Dayenu is a 15-line poem recording the stages of redemption, from the exodus from Egypt through the giving of the Torah, to the building of the Temple. After each stage, we exclaim that had G-d stopped there, and not taken the Israelites any closer to their final destination, dayenu - that would have been enough for us.

The earliest full version of the poem appears in the 9th century, in the very first prayer book, compiled by Rav Amram Gaon in Babylonia.  Perhaps it originated there amongst diaspora Jews. However, many people think it originated in Israel far earlier, possibly even 250+ years before the destruction of the second Temple, as its version of history seems to end on a triumphant note, with the Temple's construction. It seems hard to believe - some argue - that had the poem been written when the Temple was no longer in existence, it would make no reference to the tragedy or express the desire to see the Temple rebuilt.

Either way, the problem with the song is that is makes no sense. Would it really have been enough had God split the Red Sea, but not brought us through it? We would all have died! Would it really have been enough had God brought us before Mount Sinai, but not given us the Torah? There would be no meaning to Jewish life!

The best way to understand Dayenu is to look at its position in the Haggadah and its context. For Dayenu is not a stand-alone. Immediately following the poem comes a reiteration of its themes, this time in prose form rather than song (" al achat kama ve-chama "). We are obligated to God, this version reads, because he took us out of Egypt, punished the Egyptians, destroyed their Gods - and so on and so forth, through the same 15 stages of redemption, until the building of the Temple. In this version, there is no Dayenu - no implication that any of these deeds, by themselves, would have been "enough".  The point is that we survived, physically and spiritually, and can recognise God's benevolence -- because he committed them all.

Traditionally, we read this second iteration as a continuation of Dayenu, an answer of sorts: If we are grateful for one act of God, how much more so for the whole package. But Daniel Goldschmidt, in his Haggadah Shlemah, offers an intriguing historical insight. It seems likely, he argues, that these two parts of Dayenu were originally not meant to be read together, but were rather different versions of the same song, edited differently. In fact, he says, the second shorter paragraph probably came first, as it is more concise and -- crucially -- it lacks the puzzling implication that we could have survived without crossing the Red Sea, entering the land of Israel etc (he stops just short of accusing whoever expanded the paragraph into a whole song of sloppiness). A later editor decided to present the two versions side-by-side, and perhaps even changed the introductory lines so that they continued on from each other.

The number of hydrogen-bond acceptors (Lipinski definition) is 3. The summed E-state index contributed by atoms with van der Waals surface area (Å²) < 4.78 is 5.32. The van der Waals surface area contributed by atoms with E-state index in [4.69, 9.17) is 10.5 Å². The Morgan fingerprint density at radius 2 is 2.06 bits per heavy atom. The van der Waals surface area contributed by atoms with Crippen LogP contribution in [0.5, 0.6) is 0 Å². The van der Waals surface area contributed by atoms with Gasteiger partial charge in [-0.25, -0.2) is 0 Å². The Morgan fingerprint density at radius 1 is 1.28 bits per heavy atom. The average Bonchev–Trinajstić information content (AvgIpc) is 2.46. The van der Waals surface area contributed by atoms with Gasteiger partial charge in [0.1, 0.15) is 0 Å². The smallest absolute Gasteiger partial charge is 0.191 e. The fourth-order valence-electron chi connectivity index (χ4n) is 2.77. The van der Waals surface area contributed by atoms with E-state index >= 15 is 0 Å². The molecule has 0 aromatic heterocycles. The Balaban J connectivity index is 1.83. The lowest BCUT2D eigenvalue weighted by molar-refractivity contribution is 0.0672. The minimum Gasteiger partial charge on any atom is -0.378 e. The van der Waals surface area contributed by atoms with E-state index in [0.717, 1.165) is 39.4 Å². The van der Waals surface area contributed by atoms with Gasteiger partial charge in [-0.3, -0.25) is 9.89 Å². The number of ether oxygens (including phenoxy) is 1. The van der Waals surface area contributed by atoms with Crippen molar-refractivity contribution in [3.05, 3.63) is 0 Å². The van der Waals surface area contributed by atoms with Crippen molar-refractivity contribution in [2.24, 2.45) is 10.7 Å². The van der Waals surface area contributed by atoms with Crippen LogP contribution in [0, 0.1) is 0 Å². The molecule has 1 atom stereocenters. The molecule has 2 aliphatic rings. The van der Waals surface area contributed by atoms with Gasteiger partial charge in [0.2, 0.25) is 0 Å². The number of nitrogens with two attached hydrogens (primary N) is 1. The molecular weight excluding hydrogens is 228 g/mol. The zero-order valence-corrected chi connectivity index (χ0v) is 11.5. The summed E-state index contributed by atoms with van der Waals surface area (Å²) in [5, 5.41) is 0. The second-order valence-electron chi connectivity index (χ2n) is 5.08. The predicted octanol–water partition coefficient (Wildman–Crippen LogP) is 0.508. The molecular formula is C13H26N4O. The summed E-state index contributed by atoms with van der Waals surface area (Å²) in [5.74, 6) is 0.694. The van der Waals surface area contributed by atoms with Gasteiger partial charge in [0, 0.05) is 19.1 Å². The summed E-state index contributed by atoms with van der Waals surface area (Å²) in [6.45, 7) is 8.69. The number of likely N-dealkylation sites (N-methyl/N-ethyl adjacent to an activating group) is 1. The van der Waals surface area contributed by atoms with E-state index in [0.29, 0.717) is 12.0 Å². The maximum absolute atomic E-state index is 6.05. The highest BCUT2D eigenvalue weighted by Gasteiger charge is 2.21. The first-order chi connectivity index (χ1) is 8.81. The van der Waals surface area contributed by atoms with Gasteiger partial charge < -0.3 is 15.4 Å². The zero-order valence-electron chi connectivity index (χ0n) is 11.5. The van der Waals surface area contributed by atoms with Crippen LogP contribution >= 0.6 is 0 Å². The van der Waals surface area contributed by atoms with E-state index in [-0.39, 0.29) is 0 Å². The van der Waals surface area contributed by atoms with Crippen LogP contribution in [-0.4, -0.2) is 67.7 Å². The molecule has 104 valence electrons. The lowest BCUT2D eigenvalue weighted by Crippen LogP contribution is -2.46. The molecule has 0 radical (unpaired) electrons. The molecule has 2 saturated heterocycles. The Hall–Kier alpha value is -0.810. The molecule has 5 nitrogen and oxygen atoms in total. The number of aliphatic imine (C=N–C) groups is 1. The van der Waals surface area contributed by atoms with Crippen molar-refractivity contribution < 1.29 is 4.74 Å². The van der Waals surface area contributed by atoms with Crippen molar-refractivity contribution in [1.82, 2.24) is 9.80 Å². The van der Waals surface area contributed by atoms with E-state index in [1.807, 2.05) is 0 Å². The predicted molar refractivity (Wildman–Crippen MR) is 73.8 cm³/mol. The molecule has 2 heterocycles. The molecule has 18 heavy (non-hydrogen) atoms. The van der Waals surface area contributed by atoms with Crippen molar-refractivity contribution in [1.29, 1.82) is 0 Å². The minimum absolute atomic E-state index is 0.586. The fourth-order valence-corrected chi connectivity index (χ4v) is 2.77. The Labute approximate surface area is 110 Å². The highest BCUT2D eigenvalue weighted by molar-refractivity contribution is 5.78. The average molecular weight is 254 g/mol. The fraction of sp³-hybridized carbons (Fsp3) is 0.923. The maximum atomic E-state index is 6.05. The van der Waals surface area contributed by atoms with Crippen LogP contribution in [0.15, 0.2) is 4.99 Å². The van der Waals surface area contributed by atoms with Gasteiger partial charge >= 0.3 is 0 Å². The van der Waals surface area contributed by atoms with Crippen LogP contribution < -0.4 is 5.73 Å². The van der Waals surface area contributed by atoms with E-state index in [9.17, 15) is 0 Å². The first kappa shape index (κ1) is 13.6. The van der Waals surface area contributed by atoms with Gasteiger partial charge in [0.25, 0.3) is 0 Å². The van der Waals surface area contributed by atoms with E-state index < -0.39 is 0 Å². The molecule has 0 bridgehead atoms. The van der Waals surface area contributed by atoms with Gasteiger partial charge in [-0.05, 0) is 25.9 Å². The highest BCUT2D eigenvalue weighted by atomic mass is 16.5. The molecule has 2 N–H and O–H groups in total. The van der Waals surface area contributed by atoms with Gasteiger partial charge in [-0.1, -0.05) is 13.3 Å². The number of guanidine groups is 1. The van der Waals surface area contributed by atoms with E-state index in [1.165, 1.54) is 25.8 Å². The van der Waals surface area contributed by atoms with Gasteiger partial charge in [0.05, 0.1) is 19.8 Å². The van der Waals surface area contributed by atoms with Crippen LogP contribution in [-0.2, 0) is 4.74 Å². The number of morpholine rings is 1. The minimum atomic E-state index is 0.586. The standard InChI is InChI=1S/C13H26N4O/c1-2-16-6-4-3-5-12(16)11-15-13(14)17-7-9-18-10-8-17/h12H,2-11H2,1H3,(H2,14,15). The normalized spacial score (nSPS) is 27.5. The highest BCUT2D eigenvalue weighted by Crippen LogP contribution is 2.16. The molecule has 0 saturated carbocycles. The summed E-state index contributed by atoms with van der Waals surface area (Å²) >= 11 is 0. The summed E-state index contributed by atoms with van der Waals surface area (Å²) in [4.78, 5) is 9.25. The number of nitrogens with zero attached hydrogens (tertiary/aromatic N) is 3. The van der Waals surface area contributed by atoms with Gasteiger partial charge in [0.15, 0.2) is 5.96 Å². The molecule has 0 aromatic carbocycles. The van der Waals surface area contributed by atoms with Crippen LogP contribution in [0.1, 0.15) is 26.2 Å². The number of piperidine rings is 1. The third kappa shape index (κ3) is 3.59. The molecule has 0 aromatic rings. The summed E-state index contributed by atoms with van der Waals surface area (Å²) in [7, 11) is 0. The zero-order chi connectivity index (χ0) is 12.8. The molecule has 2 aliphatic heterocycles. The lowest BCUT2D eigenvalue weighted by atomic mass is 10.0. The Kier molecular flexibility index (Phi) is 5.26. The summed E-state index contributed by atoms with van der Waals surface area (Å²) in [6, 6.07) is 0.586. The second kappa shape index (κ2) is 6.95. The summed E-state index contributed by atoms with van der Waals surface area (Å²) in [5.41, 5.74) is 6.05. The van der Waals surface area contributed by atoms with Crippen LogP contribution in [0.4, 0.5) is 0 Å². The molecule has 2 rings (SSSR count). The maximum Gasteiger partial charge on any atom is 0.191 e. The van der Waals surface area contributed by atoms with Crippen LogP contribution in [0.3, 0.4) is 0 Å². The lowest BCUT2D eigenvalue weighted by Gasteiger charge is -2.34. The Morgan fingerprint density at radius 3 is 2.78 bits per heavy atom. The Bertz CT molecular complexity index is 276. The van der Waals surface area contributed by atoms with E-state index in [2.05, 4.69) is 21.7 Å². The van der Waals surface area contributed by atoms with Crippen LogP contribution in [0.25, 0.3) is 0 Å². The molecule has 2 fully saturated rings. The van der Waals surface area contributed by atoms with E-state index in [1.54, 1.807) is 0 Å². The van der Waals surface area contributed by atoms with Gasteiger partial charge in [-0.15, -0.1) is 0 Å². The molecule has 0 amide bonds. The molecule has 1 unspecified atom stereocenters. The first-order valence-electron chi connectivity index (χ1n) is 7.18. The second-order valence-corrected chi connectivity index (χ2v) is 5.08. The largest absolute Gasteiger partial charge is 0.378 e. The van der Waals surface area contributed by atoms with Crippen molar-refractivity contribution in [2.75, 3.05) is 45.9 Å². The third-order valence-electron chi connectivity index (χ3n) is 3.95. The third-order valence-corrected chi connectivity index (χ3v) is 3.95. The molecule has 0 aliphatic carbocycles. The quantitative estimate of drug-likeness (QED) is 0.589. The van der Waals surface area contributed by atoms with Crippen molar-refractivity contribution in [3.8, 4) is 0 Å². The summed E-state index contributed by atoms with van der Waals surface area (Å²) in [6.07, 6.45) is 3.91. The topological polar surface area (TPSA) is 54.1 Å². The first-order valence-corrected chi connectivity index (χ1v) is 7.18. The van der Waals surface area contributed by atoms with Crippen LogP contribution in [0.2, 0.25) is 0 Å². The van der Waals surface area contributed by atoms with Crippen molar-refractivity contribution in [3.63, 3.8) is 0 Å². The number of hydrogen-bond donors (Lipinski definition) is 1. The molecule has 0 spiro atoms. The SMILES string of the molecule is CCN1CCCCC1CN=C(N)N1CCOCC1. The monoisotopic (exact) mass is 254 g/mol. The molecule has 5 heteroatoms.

At a stroke, Goldschmidt wipes out the central puzzle of Dayenu - that none of these things would have actually been "enough". That was never the intention of the original author.

But now that this is the text we have, how can we make sense of Dayenu after all?

Rabbi Menachem Leibtag offers a neat explanation that similarly looks to Dayenu's position in the Haggadah for its meaning.

Dayenu, he points out, comes at the very end of our telling of the story of the Exodus, following a discussion of the plagues, but before we say Hallel, the section of praise and thanksgiving following the meal.  The Mishnah tells us that we must start the story with a derogatory comment, but end it with praise. Dayenu both fits the bill, and is transitional:

"The refrain of 'dayenu' has an implicit suffix... 'Dayenu' should not be translated simply as 'it would have been enough'; rather 'dayenu' means 'it would have been enough - to praise God', ie to say Hallel - even if God had only taken us out of Egypt, or only if He had split the sea, etc.

In this manner, the poem poetically summarises each significant stage of redemption... stating that each single act of God's kindness in that process obligates us to praise Him, eg:

-- Had He only taken us out of Egypt and not punished the Egyptians, it would have been reason enough to say Hallel

-- Had He split the sea, but not given us the 'manna', that alone would have been reason enough to say Hallel

... And so on.

With this background, the next paragraph of that poem makes perfect sense:

"`Al achat kama vekhama," - How much more so is it proper to thank God for performing ALL these acts of kindness, as He took us out of Egypt, and punished them, and split the sea, and gave us the manna etc."

This explanation fits in nicely with the line that introduces Dayenu: "How many good qualities God has, compared to us!" We are meant to read the subsequent couplets in light of this sentiment. None of God's deeds during the Exodus would have been enough alone to save us,  physically or spiritually, but they would have been enough to recognise God's power and superiority.

haggadah Section: -- Cup #2 & Dayenu
Source: Various